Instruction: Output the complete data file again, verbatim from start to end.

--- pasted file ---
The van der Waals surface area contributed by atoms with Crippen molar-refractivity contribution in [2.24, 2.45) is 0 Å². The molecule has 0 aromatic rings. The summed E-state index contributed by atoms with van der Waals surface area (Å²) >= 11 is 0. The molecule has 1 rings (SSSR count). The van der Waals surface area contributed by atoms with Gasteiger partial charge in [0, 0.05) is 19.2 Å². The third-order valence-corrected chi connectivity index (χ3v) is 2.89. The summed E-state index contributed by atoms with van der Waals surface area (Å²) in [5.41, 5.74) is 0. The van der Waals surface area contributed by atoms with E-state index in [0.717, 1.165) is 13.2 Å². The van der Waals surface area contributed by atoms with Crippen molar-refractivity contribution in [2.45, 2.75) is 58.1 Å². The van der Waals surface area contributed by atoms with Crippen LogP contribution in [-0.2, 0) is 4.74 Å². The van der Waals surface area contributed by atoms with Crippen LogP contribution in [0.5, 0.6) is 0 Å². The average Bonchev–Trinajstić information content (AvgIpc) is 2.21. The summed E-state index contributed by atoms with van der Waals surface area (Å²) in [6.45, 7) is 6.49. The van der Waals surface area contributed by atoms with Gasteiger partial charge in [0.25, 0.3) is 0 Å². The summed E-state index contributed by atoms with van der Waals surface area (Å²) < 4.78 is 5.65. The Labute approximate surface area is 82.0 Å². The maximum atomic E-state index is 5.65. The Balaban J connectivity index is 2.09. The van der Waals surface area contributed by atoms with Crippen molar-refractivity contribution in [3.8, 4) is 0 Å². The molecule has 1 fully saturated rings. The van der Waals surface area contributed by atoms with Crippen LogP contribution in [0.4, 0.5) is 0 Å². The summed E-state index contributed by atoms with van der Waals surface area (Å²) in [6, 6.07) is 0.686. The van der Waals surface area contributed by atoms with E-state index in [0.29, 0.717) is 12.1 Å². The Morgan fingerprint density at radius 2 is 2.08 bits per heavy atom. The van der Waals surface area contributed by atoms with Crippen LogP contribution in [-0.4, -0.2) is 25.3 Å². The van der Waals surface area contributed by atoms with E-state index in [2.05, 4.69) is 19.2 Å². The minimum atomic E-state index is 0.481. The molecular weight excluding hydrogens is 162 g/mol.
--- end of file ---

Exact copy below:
The van der Waals surface area contributed by atoms with Crippen molar-refractivity contribution in [2.24, 2.45) is 0 Å². The molecule has 0 aromatic rings. The summed E-state index contributed by atoms with van der Waals surface area (Å²) >= 11 is 0. The molecule has 1 rings (SSSR count). The van der Waals surface area contributed by atoms with Gasteiger partial charge in [0, 0.05) is 19.2 Å². The third-order valence-corrected chi connectivity index (χ3v) is 2.89. The summed E-state index contributed by atoms with van der Waals surface area (Å²) in [5.41, 5.74) is 0. The van der Waals surface area contributed by atoms with E-state index in [0.717, 1.165) is 13.2 Å². The van der Waals surface area contributed by atoms with Crippen molar-refractivity contribution in [2.45, 2.75) is 58.1 Å². The van der Waals surface area contributed by atoms with Crippen LogP contribution in [-0.2, 0) is 4.74 Å². The van der Waals surface area contributed by atoms with Crippen LogP contribution in [0.5, 0.6) is 0 Å². The average Bonchev–Trinajstić information content (AvgIpc) is 2.21. The summed E-state index contributed by atoms with van der Waals surface area (Å²) in [6.45, 7) is 6.49. The van der Waals surface area contributed by atoms with Gasteiger partial charge in [0.25, 0.3) is 0 Å². The summed E-state index contributed by atoms with van der Waals surface area (Å²) < 4.78 is 5.65. The Labute approximate surface area is 82.0 Å². The maximum atomic E-state index is 5.65. The Balaban J connectivity index is 2.09. The van der Waals surface area contributed by atoms with Crippen molar-refractivity contribution in [3.8, 4) is 0 Å². The molecule has 1 fully saturated rings. The van der Waals surface area contributed by atoms with Crippen LogP contribution in [0.4, 0.5) is 0 Å². The summed E-state index contributed by atoms with van der Waals surface area (Å²) in [6, 6.07) is 0.686. The van der Waals surface area contributed by atoms with E-state index in [0.29, 0.717) is 12.1 Å². The Morgan fingerprint density at radius 2 is 2.08 bits per heavy atom. The van der Waals surface area contributed by atoms with Crippen LogP contribution in [-0.4, -0.2) is 25.3 Å². The van der Waals surface area contributed by atoms with E-state index in [2.05, 4.69) is 19.2 Å². The minimum atomic E-state index is 0.481. The molecular weight excluding hydrogens is 162 g/mol.